Friday, July 8, 2011
Crow Castle in a Flap
Just a three-hour drive east of Shinjuku on the Keio Line Bus is Matsumoto, in the mountainous Nagano Prefecture.
This is the sister-city to Utah’s Salt Lake City and Nepal’s Kathmandu, and is one of the best places to try basashi (raw horse meat) and soba (buckwheat noodles).
The city itself is located on an open plain in the Japanese Alps, just over half an hour from the historic watermills at the nation’s largest wasabi farm – Daio at Azumino – where Akira Kurosawa in fact shot part of his epic movie about his own fitful Dreams (1990).
But the standout here is Matsumoto Castle (松本城), and it’s actually a genuine keep unlike the faux fort closer to Tokyo at Odawara.
Matsumoto Castle is a gorgeous and immaculately maintained building that dates back to the Sengoku (Warring States) era prior to the 17th century. It’s locally dubbed 'Karasu-Jo' (Crow Castle) because of the somewhat sinister black lines, but for me (I’ve visited twice) this is a stunning place that lives up to its confirmation as a National Treasure of Japan in 1952.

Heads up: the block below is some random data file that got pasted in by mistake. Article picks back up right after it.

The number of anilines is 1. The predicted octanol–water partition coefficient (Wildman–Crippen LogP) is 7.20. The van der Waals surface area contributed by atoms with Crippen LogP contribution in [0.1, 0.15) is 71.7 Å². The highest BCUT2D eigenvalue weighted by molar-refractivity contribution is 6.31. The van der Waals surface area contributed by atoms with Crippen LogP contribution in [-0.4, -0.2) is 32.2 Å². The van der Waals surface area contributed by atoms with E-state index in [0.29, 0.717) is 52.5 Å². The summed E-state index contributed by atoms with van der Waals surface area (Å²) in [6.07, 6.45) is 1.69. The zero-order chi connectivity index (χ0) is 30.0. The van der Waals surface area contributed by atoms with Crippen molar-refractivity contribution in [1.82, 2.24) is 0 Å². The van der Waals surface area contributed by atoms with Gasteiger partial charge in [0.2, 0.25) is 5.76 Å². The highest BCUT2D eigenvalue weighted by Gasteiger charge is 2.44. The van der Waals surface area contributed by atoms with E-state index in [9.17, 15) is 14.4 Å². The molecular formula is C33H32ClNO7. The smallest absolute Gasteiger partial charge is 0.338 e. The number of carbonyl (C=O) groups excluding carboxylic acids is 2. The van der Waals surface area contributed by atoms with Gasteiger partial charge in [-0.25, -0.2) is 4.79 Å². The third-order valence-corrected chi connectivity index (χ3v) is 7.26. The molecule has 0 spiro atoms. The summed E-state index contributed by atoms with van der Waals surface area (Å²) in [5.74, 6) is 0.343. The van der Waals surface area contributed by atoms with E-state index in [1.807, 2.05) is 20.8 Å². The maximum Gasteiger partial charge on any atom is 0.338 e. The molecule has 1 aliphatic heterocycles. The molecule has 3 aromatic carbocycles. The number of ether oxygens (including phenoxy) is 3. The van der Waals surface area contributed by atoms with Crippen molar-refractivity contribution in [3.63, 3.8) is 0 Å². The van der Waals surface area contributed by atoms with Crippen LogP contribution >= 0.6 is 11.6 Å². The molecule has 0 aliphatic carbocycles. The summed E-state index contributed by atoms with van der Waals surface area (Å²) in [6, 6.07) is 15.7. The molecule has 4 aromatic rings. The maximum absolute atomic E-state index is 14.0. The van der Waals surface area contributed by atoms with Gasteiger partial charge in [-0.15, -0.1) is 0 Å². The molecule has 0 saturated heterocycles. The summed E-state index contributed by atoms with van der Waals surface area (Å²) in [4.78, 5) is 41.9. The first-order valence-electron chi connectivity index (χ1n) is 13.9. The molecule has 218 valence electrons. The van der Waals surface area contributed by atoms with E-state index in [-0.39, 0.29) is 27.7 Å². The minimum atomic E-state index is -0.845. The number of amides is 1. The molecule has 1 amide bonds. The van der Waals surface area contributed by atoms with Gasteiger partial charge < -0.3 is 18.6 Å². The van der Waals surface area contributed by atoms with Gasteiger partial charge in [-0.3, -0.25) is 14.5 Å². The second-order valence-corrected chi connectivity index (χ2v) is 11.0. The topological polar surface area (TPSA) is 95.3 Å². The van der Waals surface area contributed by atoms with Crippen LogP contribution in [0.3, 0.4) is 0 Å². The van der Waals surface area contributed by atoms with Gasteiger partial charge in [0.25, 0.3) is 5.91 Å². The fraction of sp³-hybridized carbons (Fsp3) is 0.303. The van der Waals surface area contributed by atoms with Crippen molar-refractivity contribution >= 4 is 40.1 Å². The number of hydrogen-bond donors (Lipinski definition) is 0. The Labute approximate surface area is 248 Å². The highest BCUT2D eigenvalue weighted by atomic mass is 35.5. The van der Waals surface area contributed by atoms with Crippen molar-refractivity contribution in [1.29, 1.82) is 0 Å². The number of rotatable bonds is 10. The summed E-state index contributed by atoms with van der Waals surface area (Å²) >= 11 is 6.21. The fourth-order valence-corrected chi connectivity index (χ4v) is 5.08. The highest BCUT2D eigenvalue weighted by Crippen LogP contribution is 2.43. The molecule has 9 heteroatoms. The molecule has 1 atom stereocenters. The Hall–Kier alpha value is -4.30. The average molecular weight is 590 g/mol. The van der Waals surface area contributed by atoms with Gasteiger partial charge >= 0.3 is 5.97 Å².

It’s one of only four castles in this country to receive the honour.
But 2011 hasn’t been kind to Japan.
Unless you’ve had your head buried deep inside one very big sandpit, you’d know all about the huge earthquake and follow-up tsunami on March 11, followed by worrying ripples in the economy and a continuing radioactive crisis at the Fukushima Daiichi nuclear power plant 230km northeast of Tokyo.
We’ve had thousands of aftershocks and earthquakes across the country over the following four months, and one of these earthquakes – with a magnitude of 5.4 – rocked Nagano on Thursday June 30.
Aside from minor injuries to local residents – although I’m not sure if the people themselves would call broken bones trivial – the quake caused around ten large cracks in the inner walls of the main tower of Matsumoto Castle.
After 400 years successfully circumnavigating civil wars, neglect, deconstruction, renovation and tourism, let’s hope Karasu-Jo’s earthquake damage isn’t so serious and – like the rest of Japan – it makes a complete recovery.
(This is part of an article that appears on the Forces Of Geek site - you can read more of that yarn here.)